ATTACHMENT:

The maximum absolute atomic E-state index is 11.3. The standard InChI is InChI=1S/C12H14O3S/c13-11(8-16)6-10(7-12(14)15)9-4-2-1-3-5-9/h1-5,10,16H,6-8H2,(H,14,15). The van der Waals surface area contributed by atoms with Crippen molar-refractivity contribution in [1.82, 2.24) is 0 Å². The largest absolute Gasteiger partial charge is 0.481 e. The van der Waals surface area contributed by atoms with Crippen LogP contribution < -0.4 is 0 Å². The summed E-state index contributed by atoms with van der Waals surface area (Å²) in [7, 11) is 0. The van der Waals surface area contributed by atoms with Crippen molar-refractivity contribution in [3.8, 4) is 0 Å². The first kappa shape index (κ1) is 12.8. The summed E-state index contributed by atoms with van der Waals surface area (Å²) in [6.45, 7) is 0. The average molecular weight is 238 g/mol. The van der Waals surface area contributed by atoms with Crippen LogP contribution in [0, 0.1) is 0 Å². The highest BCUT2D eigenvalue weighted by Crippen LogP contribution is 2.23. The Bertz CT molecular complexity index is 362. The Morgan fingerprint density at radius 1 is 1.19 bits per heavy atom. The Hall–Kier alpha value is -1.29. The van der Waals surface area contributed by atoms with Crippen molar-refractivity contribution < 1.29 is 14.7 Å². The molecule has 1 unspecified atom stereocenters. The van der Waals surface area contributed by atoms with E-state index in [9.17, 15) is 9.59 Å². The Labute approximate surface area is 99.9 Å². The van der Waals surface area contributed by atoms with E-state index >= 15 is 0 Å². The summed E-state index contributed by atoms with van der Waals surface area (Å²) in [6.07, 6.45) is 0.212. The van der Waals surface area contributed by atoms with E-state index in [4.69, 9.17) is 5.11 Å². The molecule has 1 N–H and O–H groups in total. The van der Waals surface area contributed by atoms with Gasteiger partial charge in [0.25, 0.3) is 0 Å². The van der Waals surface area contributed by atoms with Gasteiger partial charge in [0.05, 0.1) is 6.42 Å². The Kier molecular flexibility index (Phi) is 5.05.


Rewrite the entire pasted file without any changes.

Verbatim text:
The maximum absolute atomic E-state index is 11.3. The standard InChI is InChI=1S/C12H14O3S/c13-11(8-16)6-10(7-12(14)15)9-4-2-1-3-5-9/h1-5,10,16H,6-8H2,(H,14,15). The van der Waals surface area contributed by atoms with Crippen molar-refractivity contribution in [1.82, 2.24) is 0 Å². The largest absolute Gasteiger partial charge is 0.481 e. The van der Waals surface area contributed by atoms with Crippen LogP contribution < -0.4 is 0 Å². The summed E-state index contributed by atoms with van der Waals surface area (Å²) in [7, 11) is 0. The van der Waals surface area contributed by atoms with Crippen molar-refractivity contribution in [3.8, 4) is 0 Å². The first kappa shape index (κ1) is 12.8. The summed E-state index contributed by atoms with van der Waals surface area (Å²) in [6.45, 7) is 0. The average molecular weight is 238 g/mol. The van der Waals surface area contributed by atoms with Crippen LogP contribution in [0, 0.1) is 0 Å². The highest BCUT2D eigenvalue weighted by Crippen LogP contribution is 2.23. The Bertz CT molecular complexity index is 362. The Morgan fingerprint density at radius 1 is 1.19 bits per heavy atom. The Hall–Kier alpha value is -1.29. The van der Waals surface area contributed by atoms with Crippen molar-refractivity contribution < 1.29 is 14.7 Å². The molecule has 1 unspecified atom stereocenters. The van der Waals surface area contributed by atoms with E-state index in [9.17, 15) is 9.59 Å². The Labute approximate surface area is 99.9 Å². The van der Waals surface area contributed by atoms with E-state index >= 15 is 0 Å². The summed E-state index contributed by atoms with van der Waals surface area (Å²) in [6.07, 6.45) is 0.212. The van der Waals surface area contributed by atoms with E-state index in [4.69, 9.17) is 5.11 Å². The molecule has 1 N–H and O–H groups in total. The van der Waals surface area contributed by atoms with Gasteiger partial charge in [0.25, 0.3) is 0 Å². The van der Waals surface area contributed by atoms with Gasteiger partial charge in [0.05, 0.1) is 6.42 Å². The Kier molecular flexibility index (Phi) is 5.05.